But to praise Fr. Buckley on this point brings to mind the key weakness of this book--Fr. Buckley's unwillingness to confront the degree to which his vision of Jesuit education has been displaced by an impostor. It is not enough to describe a positive vision of exchange between theology and the other disciplines within the university. And it is no answer to regret that the treasure of Jesuit education is held in earthen vessels. The fact is that many who hold positions of influence in Catholic universities actively oppose the Ignatian vision Fr. Buckley so well describes. Such an education would require that students, together with their teachers, engage in a humanistic study of all of the disciplines of knowledge in order to appreciate the "sovereign providence of God," and each discipline would have to acknowledge its place as part of this larger "architectonic" structure.

In fact, the situation we now confront is quite otherwise. At most Catholic universities each academic discipline considers itself autonomous, hiring faculty based upon standards established by secular entities having no appreciation of the purposes of Jesuit education. In 1995 Peter Steinfels, whose reputation is hardly that of a conservative alarmist, conducted a wide-ranging survey of faculty and administrators at Catholic universities. He reported being "stunned" by what he heard. Not only did many faculty--Catholic and non-Catholic alike--desire that their department be "interchangeable with that of any first-rank school," but many believed that "job candidates with Catholic backgrounds or known interests in relating their research to religious or ethical questions would actually be at a disadvantage in the hiring process.2

In the Preface, Fr. Buckley anticipates the objection that he is not dealing with the world of Catholic education as it is.

[O]ne who writes of purpose and ideals, of hopes and promise for great growth must continually counter the charge that his essays ask for an ideal order that has never existed nor will ever be realized, that he dreams rather than perceives .... But it is a counsel of despair to condemn ideals because they are essentially regulative and always pervasively imperfect in their realization. (xxii)

But alas, Fr. Buckley was not content to leave his discussion at the level of ideals. Instead, in a chapter entitled "The Catholic University as Pluralistic Forum," he ventures the opinion that "[tlhe Catholic universities are changing, growing into institutions which are more truly universities, and precisely in this way, more truly Catholic." (146-147) It is hard to square that description with the reality that many Catholics experience as members of a university community that is nominally Catholic and Jesuit.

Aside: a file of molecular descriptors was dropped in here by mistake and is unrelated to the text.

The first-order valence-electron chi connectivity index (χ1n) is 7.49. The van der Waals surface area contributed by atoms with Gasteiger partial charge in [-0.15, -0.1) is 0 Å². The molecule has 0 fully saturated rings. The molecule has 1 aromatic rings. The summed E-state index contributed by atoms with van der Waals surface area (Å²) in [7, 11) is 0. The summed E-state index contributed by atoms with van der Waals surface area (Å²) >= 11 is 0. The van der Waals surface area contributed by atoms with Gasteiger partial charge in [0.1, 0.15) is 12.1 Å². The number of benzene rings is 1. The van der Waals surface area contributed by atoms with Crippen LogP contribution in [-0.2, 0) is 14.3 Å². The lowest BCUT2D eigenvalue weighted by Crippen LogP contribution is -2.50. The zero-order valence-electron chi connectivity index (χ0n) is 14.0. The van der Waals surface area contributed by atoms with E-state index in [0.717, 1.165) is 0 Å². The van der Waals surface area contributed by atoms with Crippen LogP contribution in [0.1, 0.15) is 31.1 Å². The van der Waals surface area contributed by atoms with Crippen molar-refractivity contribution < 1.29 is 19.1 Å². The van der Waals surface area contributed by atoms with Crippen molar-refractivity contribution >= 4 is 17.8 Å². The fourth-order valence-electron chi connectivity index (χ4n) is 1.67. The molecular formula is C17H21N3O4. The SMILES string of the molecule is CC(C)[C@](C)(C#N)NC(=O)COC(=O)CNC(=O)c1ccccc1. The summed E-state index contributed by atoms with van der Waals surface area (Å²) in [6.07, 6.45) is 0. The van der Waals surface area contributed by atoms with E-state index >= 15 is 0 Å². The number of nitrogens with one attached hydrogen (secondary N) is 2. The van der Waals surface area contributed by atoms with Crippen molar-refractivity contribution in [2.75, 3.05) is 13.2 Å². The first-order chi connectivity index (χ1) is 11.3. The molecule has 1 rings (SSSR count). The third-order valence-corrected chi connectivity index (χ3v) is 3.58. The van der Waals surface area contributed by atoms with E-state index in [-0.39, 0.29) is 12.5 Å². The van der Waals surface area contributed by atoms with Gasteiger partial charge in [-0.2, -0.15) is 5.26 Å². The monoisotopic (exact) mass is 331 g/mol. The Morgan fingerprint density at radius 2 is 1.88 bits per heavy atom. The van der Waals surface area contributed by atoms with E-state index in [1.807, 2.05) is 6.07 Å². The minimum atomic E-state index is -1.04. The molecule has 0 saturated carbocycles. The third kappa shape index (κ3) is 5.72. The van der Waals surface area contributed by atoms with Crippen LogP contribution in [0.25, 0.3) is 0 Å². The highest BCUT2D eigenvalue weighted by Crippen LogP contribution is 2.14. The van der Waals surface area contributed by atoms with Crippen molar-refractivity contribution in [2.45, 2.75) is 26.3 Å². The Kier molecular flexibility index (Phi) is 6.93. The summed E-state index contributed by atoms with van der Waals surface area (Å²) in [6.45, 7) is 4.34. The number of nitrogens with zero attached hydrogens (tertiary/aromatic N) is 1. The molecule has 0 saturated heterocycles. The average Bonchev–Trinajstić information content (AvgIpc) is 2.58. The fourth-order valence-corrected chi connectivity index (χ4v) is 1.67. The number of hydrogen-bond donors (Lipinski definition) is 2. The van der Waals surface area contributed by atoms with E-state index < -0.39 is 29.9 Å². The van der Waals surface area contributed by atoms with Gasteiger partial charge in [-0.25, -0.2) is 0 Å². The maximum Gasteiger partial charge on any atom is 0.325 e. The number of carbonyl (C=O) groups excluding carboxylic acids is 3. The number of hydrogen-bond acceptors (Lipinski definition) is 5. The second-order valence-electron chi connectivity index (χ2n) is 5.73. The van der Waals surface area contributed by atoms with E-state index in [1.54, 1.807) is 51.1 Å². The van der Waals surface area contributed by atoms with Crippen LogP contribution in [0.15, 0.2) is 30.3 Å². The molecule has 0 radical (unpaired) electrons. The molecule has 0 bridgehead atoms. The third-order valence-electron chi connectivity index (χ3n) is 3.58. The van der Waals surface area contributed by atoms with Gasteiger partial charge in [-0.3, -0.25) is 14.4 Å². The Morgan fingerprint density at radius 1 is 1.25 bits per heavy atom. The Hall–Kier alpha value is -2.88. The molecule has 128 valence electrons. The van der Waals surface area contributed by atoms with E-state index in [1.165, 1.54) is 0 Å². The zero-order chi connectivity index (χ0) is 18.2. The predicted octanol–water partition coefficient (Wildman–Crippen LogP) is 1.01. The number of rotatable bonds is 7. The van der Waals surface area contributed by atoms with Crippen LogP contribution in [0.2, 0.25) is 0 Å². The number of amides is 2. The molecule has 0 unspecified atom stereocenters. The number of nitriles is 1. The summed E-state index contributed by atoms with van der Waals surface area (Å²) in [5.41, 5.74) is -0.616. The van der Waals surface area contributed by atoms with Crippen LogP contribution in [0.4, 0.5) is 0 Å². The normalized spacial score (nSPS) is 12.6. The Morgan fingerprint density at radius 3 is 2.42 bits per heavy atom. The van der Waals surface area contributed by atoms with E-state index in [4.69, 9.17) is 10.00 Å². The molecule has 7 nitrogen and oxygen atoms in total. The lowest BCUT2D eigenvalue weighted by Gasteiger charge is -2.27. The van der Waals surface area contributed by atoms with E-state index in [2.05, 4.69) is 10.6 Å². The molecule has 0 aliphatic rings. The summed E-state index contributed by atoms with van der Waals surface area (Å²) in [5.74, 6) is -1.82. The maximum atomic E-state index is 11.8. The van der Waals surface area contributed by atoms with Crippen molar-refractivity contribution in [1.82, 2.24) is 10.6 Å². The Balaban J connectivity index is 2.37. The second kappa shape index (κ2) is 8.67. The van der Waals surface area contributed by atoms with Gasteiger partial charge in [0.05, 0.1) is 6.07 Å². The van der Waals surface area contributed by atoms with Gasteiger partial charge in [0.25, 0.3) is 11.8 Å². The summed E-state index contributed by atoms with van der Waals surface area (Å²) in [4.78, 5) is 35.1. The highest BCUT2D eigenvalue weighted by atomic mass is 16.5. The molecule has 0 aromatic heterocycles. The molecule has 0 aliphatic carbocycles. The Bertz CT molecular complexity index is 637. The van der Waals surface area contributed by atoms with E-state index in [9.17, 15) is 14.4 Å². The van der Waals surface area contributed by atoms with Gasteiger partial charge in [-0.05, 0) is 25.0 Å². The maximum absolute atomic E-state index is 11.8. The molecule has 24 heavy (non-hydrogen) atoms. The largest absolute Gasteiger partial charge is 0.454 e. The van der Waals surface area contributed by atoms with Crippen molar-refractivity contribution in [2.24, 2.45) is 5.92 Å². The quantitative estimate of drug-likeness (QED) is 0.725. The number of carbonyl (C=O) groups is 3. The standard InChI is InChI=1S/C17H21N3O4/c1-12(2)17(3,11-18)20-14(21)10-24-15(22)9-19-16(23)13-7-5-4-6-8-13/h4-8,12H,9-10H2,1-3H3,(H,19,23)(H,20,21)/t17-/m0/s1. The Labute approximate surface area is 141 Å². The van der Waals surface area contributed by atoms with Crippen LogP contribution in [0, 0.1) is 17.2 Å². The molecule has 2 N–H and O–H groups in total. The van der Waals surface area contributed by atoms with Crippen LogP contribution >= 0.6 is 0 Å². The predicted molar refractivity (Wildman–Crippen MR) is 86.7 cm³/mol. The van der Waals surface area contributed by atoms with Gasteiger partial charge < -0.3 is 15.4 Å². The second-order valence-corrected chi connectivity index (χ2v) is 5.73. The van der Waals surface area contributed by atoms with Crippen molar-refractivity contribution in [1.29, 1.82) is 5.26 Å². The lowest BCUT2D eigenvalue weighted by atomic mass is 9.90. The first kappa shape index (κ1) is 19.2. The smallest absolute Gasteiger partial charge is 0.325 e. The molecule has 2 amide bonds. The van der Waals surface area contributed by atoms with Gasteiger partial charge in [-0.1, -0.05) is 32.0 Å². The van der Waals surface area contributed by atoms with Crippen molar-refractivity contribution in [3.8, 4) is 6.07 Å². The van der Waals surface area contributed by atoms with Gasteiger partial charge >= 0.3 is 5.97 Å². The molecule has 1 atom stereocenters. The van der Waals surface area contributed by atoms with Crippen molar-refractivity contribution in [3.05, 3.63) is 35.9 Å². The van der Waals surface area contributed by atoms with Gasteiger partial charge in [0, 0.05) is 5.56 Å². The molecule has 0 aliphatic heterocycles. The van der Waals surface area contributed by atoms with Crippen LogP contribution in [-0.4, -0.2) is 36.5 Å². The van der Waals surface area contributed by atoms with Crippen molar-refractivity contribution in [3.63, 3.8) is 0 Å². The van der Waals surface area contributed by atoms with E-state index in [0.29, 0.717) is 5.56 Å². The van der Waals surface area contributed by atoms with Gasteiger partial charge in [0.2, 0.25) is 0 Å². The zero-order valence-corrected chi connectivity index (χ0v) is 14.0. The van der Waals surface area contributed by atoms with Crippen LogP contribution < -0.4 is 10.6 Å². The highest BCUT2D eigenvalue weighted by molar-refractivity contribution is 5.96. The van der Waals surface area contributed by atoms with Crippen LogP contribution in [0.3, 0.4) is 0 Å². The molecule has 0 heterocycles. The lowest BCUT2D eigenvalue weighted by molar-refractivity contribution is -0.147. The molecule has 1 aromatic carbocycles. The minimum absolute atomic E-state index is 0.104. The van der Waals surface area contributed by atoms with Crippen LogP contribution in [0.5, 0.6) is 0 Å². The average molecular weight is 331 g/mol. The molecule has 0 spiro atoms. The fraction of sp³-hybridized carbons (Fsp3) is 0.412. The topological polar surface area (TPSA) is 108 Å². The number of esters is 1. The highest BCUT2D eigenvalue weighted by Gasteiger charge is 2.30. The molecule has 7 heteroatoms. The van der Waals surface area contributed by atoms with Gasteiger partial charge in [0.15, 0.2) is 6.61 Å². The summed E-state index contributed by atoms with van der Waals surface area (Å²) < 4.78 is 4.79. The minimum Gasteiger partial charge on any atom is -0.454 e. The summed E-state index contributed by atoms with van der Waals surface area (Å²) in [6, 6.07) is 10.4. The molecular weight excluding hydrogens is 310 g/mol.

In addition, Fr. Buckley strays from the abstract perch he claimed in the Preface by weighing in against Pope John Paul II's publication of the apostolic constitution, Ex corde ecclesiae ("On Catholic Universities") in 1990. True, Fr. Buckley, like many influential American Catholic theologians, applauds the Pope's description of the ideal Catholic university, but reacts with alarm at the "norms" that were specified as concrete steps to insure that the ideals were put into practice. At the urging of American Catholic academicians, the American bishops sent Rome an implementation plan that treated the norms as "pastoral" guidelines rather than "juridical" norms. Only after Rome rejected this reading did a more muscular draft emerge, which is due to go into effect in May of 2001. Fr. Buckley's book went to press shortly after the Vatican's rejection of the American Bishops' "first draft," and Fr. Buckley can only express puzzlement that the Vatican refused to accept a proposed implementation plan that had the "general approval of Catholic educators." (24) He warns:

Ill-conceived ordinances could fortify a dangerously growing disaffection from the Holy See within the United States, especially perhaps within the academic community. To a degree unprecedented in the church in the United States, many in the Catholic academy have been profoundly alienated by what they perceive as an unwarranted centralization by Roman curial authorities and by those who represent that power in the United States. (24)